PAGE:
A major market loss during this period can seriously affect your ability to retire when you want. It may force you to work longer than you had planned.

Your financial professional can help you balance this risk with the practical benefits of also staying invested. Ask them for insights if you have any questions about this.

Two Schools of Retirement Thought

There are two basic approaches to retirement planning. One of them is the “probability-based” scenario, and the other is the “safety-first” scenario.

According to Pfau, the probability-based approach is “more comfortable with investments and with the idea of holding stocks for the long run. This is the view that if you can hold on to your stocks for a sufficiently long time, they will generally outperform bonds. They should support more spending than just a bond portfolio could in retirement.”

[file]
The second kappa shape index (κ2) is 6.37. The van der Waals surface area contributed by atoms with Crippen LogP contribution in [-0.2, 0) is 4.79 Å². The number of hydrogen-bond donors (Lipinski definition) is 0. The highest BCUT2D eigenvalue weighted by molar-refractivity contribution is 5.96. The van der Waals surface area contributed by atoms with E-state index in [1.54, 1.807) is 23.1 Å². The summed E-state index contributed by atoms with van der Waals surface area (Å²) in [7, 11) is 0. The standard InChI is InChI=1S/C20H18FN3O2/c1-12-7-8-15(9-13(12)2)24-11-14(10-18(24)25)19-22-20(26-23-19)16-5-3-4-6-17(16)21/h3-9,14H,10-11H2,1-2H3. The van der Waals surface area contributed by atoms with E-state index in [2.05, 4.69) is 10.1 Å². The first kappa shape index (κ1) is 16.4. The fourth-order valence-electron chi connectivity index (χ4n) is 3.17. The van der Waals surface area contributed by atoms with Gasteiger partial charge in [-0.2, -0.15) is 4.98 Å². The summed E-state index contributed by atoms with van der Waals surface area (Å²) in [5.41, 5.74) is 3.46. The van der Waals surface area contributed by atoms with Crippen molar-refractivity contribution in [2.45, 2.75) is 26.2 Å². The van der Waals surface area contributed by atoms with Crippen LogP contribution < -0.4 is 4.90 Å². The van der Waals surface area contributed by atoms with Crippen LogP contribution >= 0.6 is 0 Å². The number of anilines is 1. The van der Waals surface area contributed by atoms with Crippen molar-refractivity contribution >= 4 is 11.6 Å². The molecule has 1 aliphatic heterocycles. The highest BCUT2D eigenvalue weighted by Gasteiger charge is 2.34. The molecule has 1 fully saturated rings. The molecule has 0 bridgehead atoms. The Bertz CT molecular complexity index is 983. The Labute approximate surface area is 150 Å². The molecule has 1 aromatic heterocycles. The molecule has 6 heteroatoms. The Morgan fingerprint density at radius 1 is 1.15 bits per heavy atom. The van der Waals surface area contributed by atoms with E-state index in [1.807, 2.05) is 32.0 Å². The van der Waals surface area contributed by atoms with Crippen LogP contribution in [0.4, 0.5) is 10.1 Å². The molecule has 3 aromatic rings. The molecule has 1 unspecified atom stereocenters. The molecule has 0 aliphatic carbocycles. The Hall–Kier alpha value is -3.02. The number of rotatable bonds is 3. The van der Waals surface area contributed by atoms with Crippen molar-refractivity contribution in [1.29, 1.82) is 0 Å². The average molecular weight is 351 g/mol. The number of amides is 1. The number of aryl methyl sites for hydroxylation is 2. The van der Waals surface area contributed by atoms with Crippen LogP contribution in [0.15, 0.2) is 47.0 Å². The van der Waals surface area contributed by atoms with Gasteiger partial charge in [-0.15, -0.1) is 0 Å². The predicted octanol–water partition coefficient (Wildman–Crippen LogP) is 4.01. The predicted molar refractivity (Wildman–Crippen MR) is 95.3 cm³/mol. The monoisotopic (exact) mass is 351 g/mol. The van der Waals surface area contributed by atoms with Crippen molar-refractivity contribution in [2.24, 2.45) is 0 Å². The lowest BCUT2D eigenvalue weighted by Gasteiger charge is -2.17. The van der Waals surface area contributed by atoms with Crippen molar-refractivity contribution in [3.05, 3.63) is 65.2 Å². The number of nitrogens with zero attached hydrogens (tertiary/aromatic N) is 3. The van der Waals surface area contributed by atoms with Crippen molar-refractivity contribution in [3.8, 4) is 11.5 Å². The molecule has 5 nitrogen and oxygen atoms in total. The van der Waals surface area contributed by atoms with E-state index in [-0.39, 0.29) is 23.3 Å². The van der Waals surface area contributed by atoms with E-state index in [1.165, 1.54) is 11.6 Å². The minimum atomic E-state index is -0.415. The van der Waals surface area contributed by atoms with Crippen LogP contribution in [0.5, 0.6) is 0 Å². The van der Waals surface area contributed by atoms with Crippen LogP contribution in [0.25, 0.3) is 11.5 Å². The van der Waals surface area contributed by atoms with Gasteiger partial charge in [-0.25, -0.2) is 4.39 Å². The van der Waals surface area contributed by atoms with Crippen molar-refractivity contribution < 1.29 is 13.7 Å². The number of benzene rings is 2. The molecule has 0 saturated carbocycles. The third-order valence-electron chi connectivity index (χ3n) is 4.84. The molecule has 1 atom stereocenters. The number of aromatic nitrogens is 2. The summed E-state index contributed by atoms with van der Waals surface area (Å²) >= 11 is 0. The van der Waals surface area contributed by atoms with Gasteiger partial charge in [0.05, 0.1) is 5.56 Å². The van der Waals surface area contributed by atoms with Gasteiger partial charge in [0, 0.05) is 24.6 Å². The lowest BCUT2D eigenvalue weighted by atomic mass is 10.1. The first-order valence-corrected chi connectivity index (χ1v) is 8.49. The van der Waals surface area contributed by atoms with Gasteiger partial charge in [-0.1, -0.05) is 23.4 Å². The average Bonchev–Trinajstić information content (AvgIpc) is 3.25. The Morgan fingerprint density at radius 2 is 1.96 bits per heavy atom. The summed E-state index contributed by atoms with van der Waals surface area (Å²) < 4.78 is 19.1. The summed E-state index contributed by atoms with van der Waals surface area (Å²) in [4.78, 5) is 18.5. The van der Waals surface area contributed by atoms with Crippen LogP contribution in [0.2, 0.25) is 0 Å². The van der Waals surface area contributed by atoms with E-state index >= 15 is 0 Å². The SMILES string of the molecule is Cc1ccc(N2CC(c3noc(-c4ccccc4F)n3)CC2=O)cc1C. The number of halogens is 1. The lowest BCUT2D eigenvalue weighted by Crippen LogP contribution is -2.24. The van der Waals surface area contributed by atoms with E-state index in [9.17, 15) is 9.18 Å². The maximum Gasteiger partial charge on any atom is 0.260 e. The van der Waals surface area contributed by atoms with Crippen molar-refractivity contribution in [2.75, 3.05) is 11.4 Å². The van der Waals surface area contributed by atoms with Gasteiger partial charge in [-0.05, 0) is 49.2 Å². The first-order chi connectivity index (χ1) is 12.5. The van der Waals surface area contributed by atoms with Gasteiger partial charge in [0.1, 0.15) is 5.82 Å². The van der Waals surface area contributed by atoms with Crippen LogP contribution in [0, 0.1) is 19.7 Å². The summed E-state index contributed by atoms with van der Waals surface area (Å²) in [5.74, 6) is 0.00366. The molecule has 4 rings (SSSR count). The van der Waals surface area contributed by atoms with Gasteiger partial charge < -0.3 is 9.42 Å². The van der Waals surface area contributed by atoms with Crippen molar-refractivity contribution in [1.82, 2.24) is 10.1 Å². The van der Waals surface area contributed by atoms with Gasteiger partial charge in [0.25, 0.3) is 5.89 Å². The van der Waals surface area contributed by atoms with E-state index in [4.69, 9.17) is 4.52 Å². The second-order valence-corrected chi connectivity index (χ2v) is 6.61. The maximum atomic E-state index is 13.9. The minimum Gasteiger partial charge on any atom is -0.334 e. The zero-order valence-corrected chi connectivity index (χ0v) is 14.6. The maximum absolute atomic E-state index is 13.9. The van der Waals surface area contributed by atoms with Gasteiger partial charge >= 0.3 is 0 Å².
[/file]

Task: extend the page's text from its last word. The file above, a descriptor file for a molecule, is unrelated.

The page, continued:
He continued: “The idea in the probability-based world is to use an aggressive investment portfolio. The baseline advice is hold 50% to 75% stocks in retirement. You fund your retirement from your portfolio earnings and also from the principal in your portfolio.”

In contrast, the safety-first approach combines investments with risk-pooling and insurance.

Some money is put into something like an annuity to support spending in retirement. The rest of the assets are allocated into investments.

In exchange for giving up some potential for market returns, the annuity provides a reliable, guaranteed income stream for baseline retirement spending. The remaining money goes into stocks and bonds for a combination of growth and income.

Following an Integrated Approach

Having said, Pfau recognized that there is a happy medium called the “integrated approach.” With this strategy, part of the assets goes into an annuity and the remaining assets into aggressive investments.

The guaranteed income from the annuity helps maintain your standard of living. Meanwhile, the other investments can be put into higher-risk instruments that pay higher returns over time.